Malika Imhotep on blk wimmin breathing in New Life Quarterly

09 Mar, 2020

Malika Imhotep on blk wimmin breathing in New Life Quarterly

Malika Imhotep dedicates a piece to Nia Wilson, Kayla Moore and Atatiana Jefferson, black women who have been killed by police brutality. In this essay, "blk wimmin breathing," Imhotep analyzes how director Barry Jenkins and author James Baldwin value the lives of black women.

It is equal parts film analysis, historical purview, social commentary and poetry as Imhotep talks about the "love that is breathed into Barry Jenkins' Beale Street."

An excerpt from the essay:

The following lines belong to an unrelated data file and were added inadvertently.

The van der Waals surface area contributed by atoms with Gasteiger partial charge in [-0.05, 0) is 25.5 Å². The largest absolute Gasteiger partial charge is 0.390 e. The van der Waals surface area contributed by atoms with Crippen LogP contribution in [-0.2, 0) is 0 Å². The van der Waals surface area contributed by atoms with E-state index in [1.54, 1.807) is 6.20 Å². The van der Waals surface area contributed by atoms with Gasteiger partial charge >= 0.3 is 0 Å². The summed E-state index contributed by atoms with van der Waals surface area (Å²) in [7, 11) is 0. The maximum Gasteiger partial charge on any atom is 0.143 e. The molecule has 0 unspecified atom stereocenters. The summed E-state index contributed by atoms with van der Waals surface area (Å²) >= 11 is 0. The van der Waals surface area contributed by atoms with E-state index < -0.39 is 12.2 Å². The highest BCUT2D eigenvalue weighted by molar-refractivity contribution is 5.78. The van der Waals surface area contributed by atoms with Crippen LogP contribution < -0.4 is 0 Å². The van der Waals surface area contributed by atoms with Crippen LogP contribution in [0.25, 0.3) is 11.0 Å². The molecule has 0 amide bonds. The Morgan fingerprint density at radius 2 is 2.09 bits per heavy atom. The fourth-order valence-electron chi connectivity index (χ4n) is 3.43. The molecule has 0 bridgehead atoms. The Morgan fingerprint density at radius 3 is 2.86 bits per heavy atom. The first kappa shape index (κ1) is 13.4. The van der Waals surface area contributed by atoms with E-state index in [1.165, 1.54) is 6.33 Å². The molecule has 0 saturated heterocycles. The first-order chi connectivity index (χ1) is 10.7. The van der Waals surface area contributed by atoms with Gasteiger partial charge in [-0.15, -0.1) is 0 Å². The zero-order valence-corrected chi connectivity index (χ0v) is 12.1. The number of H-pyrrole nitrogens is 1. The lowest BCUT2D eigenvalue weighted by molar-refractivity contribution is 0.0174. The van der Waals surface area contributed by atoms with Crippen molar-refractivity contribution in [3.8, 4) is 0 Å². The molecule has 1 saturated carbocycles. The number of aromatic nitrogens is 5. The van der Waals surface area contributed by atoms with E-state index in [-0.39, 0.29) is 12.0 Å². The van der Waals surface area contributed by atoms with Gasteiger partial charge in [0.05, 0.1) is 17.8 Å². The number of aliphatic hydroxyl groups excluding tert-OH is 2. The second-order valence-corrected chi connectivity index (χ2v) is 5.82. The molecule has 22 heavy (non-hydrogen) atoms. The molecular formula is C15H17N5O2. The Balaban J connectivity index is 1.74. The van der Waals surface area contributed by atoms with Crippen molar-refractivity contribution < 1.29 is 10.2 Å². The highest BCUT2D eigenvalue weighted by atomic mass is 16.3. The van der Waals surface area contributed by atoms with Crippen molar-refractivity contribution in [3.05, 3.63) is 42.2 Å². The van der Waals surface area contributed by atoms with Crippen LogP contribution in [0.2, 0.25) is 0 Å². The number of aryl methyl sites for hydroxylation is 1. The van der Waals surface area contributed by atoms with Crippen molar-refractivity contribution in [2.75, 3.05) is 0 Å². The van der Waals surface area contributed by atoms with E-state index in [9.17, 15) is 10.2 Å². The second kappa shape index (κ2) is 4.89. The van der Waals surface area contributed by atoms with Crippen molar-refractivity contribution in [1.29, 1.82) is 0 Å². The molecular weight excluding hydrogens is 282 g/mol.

I invest my curiosity in an exploration of the quiet quality of breath and the ways in which Jenkins’ focus on black women breathing, and on breath itself, return Baldwin’s gift (that is, the novel itself) to the black feminists who inspired it, offering an occasion for mindful cinematic intimacy with and between black women.

What does it mean to watch black women breathe on screen? What possibilities of catharsis are opened up for black (and particularly black femme) viewers when they are invited to sit in the dark and train their eyes on images of black women inhaling and exhaling—before, between, and throughout the difficult telling of our stories?

Read the entire feature here.